Will I Lose a Lot of Volume Once Swelling Reduces?

I am exactly two weeks post augmentation today. I will be 41yrs in May and am 5'6" and 115 lbs. I was a 34B cup and wanted a D. My augmentation was submuscular, saline and I received 400cc in left breast 415cc in right. My measurement under breasts is 27 1/2".

I had significant swelling (no bruising) and muscle spasm for the first week post op. What size do you think I will end up with. I really hope that I do not loose any volume.

Doctor Answers 3

Breast augmentation

{{ voteCount >= 0 ? '+' + (voteCount + 1) : (voteCount + 1) }}

My guess is that you would end up being around  a D cup but without seeing your photos before hand it would be hard to say.

Breast size after Breast Augmentation

{{ voteCount >= 0 ? '+' + (voteCount + 1) : (voteCount + 1) }}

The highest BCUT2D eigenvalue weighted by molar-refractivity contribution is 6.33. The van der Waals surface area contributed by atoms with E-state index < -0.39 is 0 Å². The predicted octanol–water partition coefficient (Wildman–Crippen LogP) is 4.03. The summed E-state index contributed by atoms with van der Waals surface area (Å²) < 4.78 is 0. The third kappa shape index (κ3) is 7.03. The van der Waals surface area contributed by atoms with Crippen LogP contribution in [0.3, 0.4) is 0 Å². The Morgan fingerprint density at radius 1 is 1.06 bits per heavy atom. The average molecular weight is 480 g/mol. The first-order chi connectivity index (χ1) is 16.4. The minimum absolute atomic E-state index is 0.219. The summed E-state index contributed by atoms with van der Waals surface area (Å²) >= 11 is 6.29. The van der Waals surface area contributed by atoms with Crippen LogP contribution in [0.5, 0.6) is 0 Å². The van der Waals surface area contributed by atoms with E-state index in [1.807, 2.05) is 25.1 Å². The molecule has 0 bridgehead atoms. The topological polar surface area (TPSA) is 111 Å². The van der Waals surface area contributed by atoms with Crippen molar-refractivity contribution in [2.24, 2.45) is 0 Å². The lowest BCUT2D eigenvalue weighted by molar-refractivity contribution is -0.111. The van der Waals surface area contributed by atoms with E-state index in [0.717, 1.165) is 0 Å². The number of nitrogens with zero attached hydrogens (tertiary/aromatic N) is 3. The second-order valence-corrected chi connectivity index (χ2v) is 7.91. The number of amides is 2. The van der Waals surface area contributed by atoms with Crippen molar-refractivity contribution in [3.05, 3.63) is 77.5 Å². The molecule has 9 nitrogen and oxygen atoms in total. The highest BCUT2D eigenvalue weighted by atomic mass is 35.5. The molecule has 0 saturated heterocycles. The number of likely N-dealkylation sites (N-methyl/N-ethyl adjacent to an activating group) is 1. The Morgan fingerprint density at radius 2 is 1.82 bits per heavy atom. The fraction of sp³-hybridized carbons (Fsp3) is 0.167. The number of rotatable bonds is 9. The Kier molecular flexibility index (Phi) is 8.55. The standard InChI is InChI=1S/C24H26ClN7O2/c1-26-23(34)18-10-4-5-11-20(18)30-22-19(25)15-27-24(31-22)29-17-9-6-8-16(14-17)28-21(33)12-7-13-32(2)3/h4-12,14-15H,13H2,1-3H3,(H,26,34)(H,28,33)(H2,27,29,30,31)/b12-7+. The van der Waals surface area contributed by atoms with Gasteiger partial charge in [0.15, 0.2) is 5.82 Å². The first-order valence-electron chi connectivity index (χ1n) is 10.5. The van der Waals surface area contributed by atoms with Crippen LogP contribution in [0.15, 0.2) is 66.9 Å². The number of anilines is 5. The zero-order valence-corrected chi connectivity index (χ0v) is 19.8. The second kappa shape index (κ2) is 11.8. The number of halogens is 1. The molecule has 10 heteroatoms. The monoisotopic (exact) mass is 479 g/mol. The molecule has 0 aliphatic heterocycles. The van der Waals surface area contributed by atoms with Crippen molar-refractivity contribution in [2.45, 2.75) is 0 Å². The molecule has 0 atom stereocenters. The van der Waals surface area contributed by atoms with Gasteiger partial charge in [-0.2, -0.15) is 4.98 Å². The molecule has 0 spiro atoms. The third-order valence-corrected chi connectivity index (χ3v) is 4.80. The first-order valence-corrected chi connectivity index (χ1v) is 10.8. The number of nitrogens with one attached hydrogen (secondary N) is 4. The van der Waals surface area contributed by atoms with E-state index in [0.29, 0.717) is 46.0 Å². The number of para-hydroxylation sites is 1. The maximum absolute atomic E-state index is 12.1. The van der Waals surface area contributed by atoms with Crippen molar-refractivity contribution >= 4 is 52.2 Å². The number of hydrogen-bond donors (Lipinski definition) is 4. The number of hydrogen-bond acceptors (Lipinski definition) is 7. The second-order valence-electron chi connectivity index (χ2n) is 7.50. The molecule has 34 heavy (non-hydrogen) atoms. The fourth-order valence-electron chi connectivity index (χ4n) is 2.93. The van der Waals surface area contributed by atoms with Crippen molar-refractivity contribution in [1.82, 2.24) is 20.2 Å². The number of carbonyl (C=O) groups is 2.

I tell my patients that you will see the final results in three months after breast augmentation. Patients are very inpatient and there is no way all of your swelling is gone after two weeks. Your skin also is going to stretch and the implants will drop. In general, someone with your physique will have a D cup after a 400 cc breast augmentation.

Good Luck,

Leo Lapuerta MD

Triple Board Recertified Plastic Surgeon

Breast Size after Augmentation Procedure

{{ voteCount >= 0 ? '+' + (voteCount + 1) : (voteCount + 1) }}

Bra cup sizes are not a standardized measurement. For example, a C cup at Victoria’s Secret could be a B cup at Calvin Klein. CC’s are a standardized measurement of breasts, 250-300CC is commonly thought to enhance breasts by one cup size. It is not possible to guarantee someone will be a certain size post operation. However, two weeks after the breast augmentation has been performed, most of the swelling should have gone down, leaving you with a stabilized size in breasts.

These answers are for educational purposes and should not be relied upon as a substitute for medical advice you may receive from your physician. If you have a medical emergency, please call 911. These answers do not constitute or initiate a patient/doctor relationship.